I'll start by saying this city builder is at least decent. The fundamental mechanics are there, with its grid-based alignment and draw-on road systems. It’s not particularly inspired nor authentically reflective of the Mesoamerican cultures it seeks to evoke with its imagery, but it gets the job done. The structures themselves follow the basic archetypes seen in most city builders, including residential buildings, research facilities, resource-gathering centers, stockpiles, and a central hall. Again, nothing groundbreaking, but effective nonetheless.

Image

The gold sheen starts to crack and tarnish when you delve into the game's micromanagement layers and find that they simply don't exist. There are no logistical overviews, charts, graphs, zoning tools, or statistical breakdowns of any kind—practical must-haves for any city builder worth its foundations. Without these features, you're merely placing buildings for the sake of aesthetics, aside from a few proximity limitations for some resource buildings.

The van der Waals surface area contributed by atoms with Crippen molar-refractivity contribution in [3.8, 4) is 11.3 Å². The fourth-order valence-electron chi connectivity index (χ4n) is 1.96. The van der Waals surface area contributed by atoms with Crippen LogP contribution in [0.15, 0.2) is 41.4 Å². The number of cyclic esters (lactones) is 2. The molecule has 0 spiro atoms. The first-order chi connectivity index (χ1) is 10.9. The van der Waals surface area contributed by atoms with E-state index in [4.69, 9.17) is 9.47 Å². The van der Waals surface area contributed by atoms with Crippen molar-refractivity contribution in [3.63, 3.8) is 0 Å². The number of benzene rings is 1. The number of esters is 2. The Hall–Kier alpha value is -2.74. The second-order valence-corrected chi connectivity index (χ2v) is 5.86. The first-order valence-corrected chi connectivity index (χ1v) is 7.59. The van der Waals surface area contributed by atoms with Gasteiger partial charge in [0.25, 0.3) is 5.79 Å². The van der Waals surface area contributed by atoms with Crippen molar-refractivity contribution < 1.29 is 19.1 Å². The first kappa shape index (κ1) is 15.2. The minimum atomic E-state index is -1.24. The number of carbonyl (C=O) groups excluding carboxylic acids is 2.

I appreciate how relying on a resource's spawn location fosters inventive city layouts. However, the excitement wanes since there's no clear way to track what happens to a resource after it's collected. This limitation also stifles creativity in city planning, as there are no real benefits or drawbacks to placing people of different social classes near each other. As I mentioned before, you can place buildings almost anywhere, except when they need to be close to a resource.

Image

Therein lies the problem with El Dorado. It began with promise and built itself up, but just as it was about to soar, it lost momentum. The game falters by failing to innovate beyond the basics and neglecting the essential element of city management: logistics. I'm tempted to say this game innovated nothing, but that wouldn't be fair. It does feature a God and Omen system, which could have been brilliant if it weren't overshadowed by the utter mediocrity of the game’s other systems.

The game’s God and Omen system is designed to capture the capricious nature of deities and their unpredictable whims. Within moments, they can switch from blessing you with resources to striking your buildings with lightning, all conveniently predicted by the Omen tab. You can prevent these disasters by offering the correct produce to the appropriate god and strategically placing their shrines to cover your entire city. It’s an excellent system that promotes thoughtful city planning; I just wish the rest of the game were equally inventive.